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DOJ to wrap up pro-COPA testimony

The government's three final witnesses are scheduled to testify that enforcement of the law is feasible and that enough "harmful" material is online that it is badly needed.

PHILADELPHIA--The government is expected to spend its third day defending the Child Online Protection Act by calling witnesses to testify that enforcement of the law is feasible to content sites and that enough "harmful" material is online that the law is badly needed.

The American Civil Liberties Union sued the government on behalf of 17 Web site operators who claim that the law would force them to self-censor, thus violating their First Amendment rights. The ACLU is asking U.S. District judge Lowell Reed to grant a preliminary injunction to block enforcement of the law during this four-day hearing. The law could take effect as soon as February 1, when a temporary hold on it runs out. Those who flout the law could face up to six months in prison or $50,000 in fines.

The government is arguing that the Child Online Protection Act (COPA) is much more narrow than its predecessor, the Communications Decency Act, most of which was struck down by the Supreme Court in June 1997. Opponents of COPA have dubbed it "CDA II."

Proponents of COPA say it is different from the CDA in that it only applies to sites selling pornography. Witnesses will testify today that it is economically and technically feasible for these sites to check surfers' IDs through credit cards, adult PINs, or digital signatures. Justice Department witnesses will testify that Web sites will not be harmed financially by the law--and that defining "harmful to minors" is not as complicated as the ACLU makes it out to be. After all, 48 states have "harmful to minors" laws on the books, they will argue.

The ACLU is trying to prove that if upheld, the law will not only stifle Net sites' free speech, but also that COPA causes the sites undo burden by forcing them to screen all visitors, which could stifle traffic and, in turn, cause the sites to lose advertising dollars.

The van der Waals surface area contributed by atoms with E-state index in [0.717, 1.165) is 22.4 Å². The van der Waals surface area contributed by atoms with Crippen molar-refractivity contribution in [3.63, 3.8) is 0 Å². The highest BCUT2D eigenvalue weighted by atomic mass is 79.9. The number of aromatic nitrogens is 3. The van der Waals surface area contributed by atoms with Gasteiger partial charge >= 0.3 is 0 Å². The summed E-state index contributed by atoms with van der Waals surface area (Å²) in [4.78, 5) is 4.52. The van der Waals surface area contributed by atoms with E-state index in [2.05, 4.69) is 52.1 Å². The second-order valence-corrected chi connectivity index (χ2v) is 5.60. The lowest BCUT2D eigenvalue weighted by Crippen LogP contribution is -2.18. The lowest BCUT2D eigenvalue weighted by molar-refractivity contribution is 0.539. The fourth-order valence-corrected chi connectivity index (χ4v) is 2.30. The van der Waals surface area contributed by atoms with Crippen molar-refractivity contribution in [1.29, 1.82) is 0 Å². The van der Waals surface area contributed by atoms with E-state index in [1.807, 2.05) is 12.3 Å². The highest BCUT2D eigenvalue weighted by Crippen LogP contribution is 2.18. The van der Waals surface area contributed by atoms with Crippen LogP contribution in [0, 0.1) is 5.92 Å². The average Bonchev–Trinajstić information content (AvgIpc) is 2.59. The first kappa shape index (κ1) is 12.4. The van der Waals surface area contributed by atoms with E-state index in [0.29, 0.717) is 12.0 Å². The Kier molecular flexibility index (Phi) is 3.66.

Scheduled to testify here today are the DOJ's three remaining witnesses, as follows:

• Dan Olsen, a professor of computer science at Brigham Young University, who will testify that the defenses laid out in COPA are technically and economically feasible. Olsen testified on behalf of the government in its defense of the Communications Decency Act, most of which was struck down by the Supreme Court in June 1997. Opponents of COPA have dubbed it "CDA II."

• Air Force Special Agent Damon Hecker, who will convey the breadth of sexually explicit content available via commercial Web sites.

• Brian Blonder, a partner at PriceWaterhouseCoopers, who is expected to refute the plaintiffs' claim that COPA will harm them financially.

The government has presented only one witness so far due to delays resulting from legal wrangling over whether to lock the public out of parts of the hearing. The plaintiffs have said they would like to keep some financial information out of the public eye.

Both sides have said they are willing to work through the issue of an open courtroom to resolve the remaining conflicts, but if they don't by 9 a.m. ET today, Judge Reed likely will intervene. He could choose to look at the documents in question and decide for himself if they are sensitive. Either way, closing arguments in the case now won't take place any earlier than tomorrow.

Members of the media want any proceedings to be open to both the press and the public. USA Today, the Associated Press, MSNBC Interactive, the New York Times, and Wired News have retained an attorney and assert that the public has a "presumptive First Amendment right to access to these proceedings [that] is not outweighed by the plaintiffs' blanket allegations of concerns about purportedly confidential information."

Judge Reed urged the legal teams to settle the issue on their own, and made clear his opinion in doing so: "My experience has been that I have never closed a courtroom--and I haven't closed this one yet, either."